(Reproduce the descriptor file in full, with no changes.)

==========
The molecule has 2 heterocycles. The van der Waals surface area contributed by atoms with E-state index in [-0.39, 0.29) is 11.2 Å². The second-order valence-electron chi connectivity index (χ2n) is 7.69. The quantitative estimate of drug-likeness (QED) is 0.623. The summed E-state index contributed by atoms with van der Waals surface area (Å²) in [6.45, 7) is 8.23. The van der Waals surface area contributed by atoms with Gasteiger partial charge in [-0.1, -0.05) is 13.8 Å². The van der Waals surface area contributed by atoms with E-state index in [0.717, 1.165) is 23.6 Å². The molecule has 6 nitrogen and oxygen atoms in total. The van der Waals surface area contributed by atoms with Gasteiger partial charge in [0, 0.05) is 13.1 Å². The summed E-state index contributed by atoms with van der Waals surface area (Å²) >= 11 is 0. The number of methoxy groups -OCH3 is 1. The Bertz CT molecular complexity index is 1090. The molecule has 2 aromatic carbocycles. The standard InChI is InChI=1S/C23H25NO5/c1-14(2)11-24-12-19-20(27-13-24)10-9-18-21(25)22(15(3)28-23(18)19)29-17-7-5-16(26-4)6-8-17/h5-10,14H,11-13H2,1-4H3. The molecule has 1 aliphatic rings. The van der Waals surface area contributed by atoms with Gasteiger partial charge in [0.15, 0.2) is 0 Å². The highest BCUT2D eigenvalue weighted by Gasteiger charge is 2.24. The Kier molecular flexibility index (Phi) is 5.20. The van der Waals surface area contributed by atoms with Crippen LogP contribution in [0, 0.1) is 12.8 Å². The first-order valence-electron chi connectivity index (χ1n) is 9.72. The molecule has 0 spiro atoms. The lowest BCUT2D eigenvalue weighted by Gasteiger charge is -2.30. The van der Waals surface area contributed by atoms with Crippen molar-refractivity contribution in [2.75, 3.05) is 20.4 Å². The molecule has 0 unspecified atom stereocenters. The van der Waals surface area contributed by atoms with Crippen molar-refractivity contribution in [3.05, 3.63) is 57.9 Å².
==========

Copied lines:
The molecule has 2 heterocycles. The van der Waals surface area contributed by atoms with E-state index in [-0.39, 0.29) is 11.2 Å². The second-order valence-electron chi connectivity index (χ2n) is 7.69. The quantitative estimate of drug-likeness (QED) is 0.623. The summed E-state index contributed by atoms with van der Waals surface area (Å²) in [6.45, 7) is 8.23. The van der Waals surface area contributed by atoms with Gasteiger partial charge in [-0.1, -0.05) is 13.8 Å². The van der Waals surface area contributed by atoms with E-state index in [0.717, 1.165) is 23.6 Å². The molecule has 6 nitrogen and oxygen atoms in total. The van der Waals surface area contributed by atoms with Gasteiger partial charge in [0, 0.05) is 13.1 Å². The summed E-state index contributed by atoms with van der Waals surface area (Å²) >= 11 is 0. The number of methoxy groups -OCH3 is 1. The Bertz CT molecular complexity index is 1090. The molecule has 2 aromatic carbocycles. The standard InChI is InChI=1S/C23H25NO5/c1-14(2)11-24-12-19-20(27-13-24)10-9-18-21(25)22(15(3)28-23(18)19)29-17-7-5-16(26-4)6-8-17/h5-10,14H,11-13H2,1-4H3. The molecule has 1 aliphatic rings. The van der Waals surface area contributed by atoms with Gasteiger partial charge in [0.15, 0.2) is 0 Å². The highest BCUT2D eigenvalue weighted by Gasteiger charge is 2.24. The Kier molecular flexibility index (Phi) is 5.20. The van der Waals surface area contributed by atoms with Crippen LogP contribution in [0, 0.1) is 12.8 Å². The first-order valence-electron chi connectivity index (χ1n) is 9.72. The molecule has 0 spiro atoms. The lowest BCUT2D eigenvalue weighted by Gasteiger charge is -2.30. The van der Waals surface area contributed by atoms with Crippen molar-refractivity contribution in [2.75, 3.05) is 20.4 Å². The molecule has 0 unspecified atom stereocenters. The van der Waals surface area contributed by atoms with Crippen molar-refractivity contribution in [3.05, 3.63) is 57.9 Å².